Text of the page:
If you require additional care and support
- Providers of social care and medical services are making every effort to ensure services remain open and as safe as possible
- You should continue to seek support from the NHS for your existing health conditions. You can access a range of NHS services from home, including ordering repeat prescriptions or contacting your health professional through an online consultation
- You should continue to access support from local charities and organisations, as well as NHS Volunteer Responders.
- In the very high alert level, you may be eligible for extra care and support from your local authority. You will receive further information about how to request support from your local authority in the formal shielding notification letter we will send to you if your area is advised to shield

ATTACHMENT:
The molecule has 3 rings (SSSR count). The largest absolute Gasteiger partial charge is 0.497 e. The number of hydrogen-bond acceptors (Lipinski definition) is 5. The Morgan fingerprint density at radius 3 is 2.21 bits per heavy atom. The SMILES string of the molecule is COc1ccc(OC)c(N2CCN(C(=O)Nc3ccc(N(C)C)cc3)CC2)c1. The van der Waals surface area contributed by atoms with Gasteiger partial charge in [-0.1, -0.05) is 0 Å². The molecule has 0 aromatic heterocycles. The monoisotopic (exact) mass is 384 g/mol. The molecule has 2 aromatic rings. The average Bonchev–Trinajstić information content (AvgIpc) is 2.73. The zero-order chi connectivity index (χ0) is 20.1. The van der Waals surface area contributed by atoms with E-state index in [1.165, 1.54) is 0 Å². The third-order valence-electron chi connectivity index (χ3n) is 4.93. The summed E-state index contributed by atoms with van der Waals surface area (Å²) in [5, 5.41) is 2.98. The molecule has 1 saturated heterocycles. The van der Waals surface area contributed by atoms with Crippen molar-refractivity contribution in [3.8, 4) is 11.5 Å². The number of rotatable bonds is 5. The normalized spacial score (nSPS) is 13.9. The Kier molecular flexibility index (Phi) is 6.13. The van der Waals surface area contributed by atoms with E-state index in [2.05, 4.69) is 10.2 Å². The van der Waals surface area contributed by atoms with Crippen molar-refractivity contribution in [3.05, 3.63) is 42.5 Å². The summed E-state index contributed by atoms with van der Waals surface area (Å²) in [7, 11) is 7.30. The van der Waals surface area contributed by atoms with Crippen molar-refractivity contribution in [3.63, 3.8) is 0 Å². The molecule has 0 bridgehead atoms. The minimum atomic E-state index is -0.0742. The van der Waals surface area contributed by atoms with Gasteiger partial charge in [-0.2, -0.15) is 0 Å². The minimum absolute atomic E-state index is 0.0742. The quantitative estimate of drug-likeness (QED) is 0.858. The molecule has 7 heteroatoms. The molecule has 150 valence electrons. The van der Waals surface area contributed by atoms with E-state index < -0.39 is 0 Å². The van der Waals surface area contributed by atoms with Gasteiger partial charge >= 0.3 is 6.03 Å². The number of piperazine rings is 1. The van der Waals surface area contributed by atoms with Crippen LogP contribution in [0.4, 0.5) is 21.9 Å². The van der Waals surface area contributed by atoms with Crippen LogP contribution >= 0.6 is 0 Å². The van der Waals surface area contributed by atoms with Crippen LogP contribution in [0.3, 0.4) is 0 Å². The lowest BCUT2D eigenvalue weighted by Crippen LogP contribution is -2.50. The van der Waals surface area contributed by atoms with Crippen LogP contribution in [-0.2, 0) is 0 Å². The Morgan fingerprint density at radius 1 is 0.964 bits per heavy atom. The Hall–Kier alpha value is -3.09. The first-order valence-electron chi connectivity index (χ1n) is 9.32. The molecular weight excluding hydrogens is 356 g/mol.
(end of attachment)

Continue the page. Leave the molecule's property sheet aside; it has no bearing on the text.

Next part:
Definition of clinically extremely vulnerable groups
There are 2 ways you may be identified as clinically extremely vulnerable:
- You have one or more of conditions listed below, or
- Your clinician or GP has added you to the Shielded Patient List because, based on their clinical judgement, they deem to you be at higher risk of serious illness if you catch the virus
People with the following conditions are automatically deemed clinically extremely vulnerable:
- Solid organ transplant recipients
- People with specific cancers:
- People with cancer who are undergoing active chemotherapy
- People with lung cancer who are undergoing radical radiotherapy
- People with cancers of the blood or bone marrow such as leukaemia, lymphoma or myeloma who are at any stage of treatment
- People having immunotherapy or other continuing antibody treatments for cancer
- People having other targeted cancer treatments that can affect the immune system, such as protein kinase inhibitors or PARP inhibitors